North Korean leader Kim Jong Un told the second day of a rare ruling party congress that he wants to bolster the nuclear-armed country’s “defense capabilities,” state-run media said Thursday, just two weeks before U.S. President-elect Joe Biden’s inauguration.
In a report to the congress, Kim vowed to “reliably protect the security of the country and people and the peaceful environment … by placing the state defense capabilities on a much higher level, and put forth goals for realizing it,” the official Korean Central News Agency said.
Although the word “nuclear” did not come up in his report or in a speech on the first day of the congress, Kim noted in his earlier address that the North had created a “strong guarantee” that protects the “destiny of the motherland” — a thinly veiled reference to its nuclear weapons program.
The North has not tested a nuclear bomb or launched a long-range missile since last 2017, but experts say the country has continued to build up and refine its arsenal, even after Kim’s three meetings with U.S. President Donald Trump.
In an example of the North’s growing nuclear capabilities, Kim oversaw a massive military parade in October that unveiled a monster new missile that some analysts believe could carry enough nuclear warheads to overwhelm existing U.S. and Japanese missile defenses.
Still, the regime in Pyongyang has been careful in both its words and actions so as not to alienate Biden after his defeat of Trump in the November U.S. presidential election and ahead of his Jan. 20 swearing-in. Trump was widely seen as the North Korean leader’s preferred candidate.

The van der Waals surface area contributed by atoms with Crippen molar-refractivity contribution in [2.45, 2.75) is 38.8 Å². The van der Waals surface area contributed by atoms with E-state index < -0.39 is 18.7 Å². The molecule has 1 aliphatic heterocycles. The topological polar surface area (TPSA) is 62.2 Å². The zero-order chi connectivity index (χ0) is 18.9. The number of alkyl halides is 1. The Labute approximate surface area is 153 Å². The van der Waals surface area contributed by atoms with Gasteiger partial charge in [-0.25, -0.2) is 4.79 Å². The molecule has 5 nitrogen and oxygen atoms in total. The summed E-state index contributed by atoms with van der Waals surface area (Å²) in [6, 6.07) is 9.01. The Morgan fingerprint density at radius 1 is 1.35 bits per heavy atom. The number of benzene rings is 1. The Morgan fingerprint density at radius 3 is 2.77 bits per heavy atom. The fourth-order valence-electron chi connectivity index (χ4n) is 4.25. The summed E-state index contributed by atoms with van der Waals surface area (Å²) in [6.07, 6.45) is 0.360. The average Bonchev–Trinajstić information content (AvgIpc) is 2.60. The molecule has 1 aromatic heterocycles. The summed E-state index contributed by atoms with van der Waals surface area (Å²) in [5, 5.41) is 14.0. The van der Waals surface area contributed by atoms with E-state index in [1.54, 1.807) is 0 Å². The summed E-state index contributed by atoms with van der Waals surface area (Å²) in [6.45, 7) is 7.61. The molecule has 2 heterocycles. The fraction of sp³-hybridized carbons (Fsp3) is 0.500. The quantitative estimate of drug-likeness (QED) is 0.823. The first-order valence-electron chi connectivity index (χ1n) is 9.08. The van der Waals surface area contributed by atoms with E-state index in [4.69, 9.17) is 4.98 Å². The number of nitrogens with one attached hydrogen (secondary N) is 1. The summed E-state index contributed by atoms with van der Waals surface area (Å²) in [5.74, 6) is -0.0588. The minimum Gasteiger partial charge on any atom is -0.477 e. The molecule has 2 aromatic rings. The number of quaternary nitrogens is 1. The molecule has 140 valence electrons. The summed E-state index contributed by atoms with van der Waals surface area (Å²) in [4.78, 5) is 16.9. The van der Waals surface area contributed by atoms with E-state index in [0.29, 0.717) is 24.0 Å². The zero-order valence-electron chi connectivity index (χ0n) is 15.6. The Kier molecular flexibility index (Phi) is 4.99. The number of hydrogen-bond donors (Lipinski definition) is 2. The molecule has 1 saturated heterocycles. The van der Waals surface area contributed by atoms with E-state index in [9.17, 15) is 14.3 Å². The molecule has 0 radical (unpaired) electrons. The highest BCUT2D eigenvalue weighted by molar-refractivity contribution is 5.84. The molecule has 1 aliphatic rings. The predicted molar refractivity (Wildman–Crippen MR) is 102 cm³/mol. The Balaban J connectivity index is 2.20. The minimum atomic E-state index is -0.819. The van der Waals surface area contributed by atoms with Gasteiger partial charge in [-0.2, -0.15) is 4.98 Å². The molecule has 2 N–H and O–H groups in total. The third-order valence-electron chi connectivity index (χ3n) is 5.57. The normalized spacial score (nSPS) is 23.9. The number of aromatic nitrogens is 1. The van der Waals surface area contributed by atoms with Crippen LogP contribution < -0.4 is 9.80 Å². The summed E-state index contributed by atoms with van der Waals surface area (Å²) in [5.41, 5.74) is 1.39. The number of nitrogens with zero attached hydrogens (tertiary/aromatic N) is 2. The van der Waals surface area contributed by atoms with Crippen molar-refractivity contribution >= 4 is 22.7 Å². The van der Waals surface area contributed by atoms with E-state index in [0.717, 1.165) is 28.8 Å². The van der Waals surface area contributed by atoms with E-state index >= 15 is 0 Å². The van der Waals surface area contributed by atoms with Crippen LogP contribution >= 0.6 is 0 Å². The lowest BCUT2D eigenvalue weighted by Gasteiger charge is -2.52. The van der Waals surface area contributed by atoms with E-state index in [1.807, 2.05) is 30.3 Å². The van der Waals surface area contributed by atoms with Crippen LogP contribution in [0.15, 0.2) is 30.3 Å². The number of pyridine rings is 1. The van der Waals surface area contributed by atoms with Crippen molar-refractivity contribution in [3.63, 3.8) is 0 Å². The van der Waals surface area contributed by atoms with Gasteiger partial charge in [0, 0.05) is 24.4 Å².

Pyongyang has called Biden a “rabid dog,” and the incoming president has labeled Kim a “thug,” but North Korea reached out to a European lawmaker last month, saying that it wants to have good ties with the U.S., the Wall Street Journal reported on Dec. 31.
Biden has said he is willing to engage in “principled diplomacy” with Pyongyang. His camp has suggested this could include meetings with Kim if they are part of a strategy that helps make progress toward North Korea’s denuclearization.
The North’s party congress — just the second since Kim came to power — opened Tuesday, with Kim admitting that an economic strategy he unveiled at the first meeting “fell extremely short” of its goals. The country typically reveals details of key meetings in state media a day after they are held.
On the first day of the meeting, Kim also said he would reveal “the key line of struggle and strategic and tactical policies” for “the cause of national reunification, promoting external relations and strengthening the work of the Party” during the congress.
The North Korean leader’s admission of economic failures comes as the country faces a three-pronged challenge in the form of crushing U.N. sanctions over its nuclear weapons program, recovering from damage wrought by natural disasters last year and the battle against the coronavirus pandemic, which has forced the country to shutter its borders.
Kim also again touted self-reliance in his opening speech as he seeks to present an image that his country is weathering challenges that observers say represent the biggest threat to his regime since he took power.
Photos released by state-run media showed Kim speaking before thousands of maskless officials. North Korea has maintained that it has seen zero cases of the deadly coronavirus, a claim that Japanese and U.S. officials have called dubious.
Economists say the North’s economy is in worse shape today than when Kim took over after his father’s death in 2011. Much of this economic damage has been due to the border closures, which have cut off much-needed Chinese trade and aid to the country.
The regime has not announced a timeline for the party congress, but state media said the third day was to be held Thursday. The last congress, in 2016, spanned four days. Observers said it was possible the same time frame could play out this year, with the congress wrapping up on Friday, which is believed to be Kim Jong Un’s 36th birthday. Kim’s exact birth date remains a closely guarded secret in the North.
(c) 2021 the Japan Times
Distributed by Tribune Content Agency, LLC.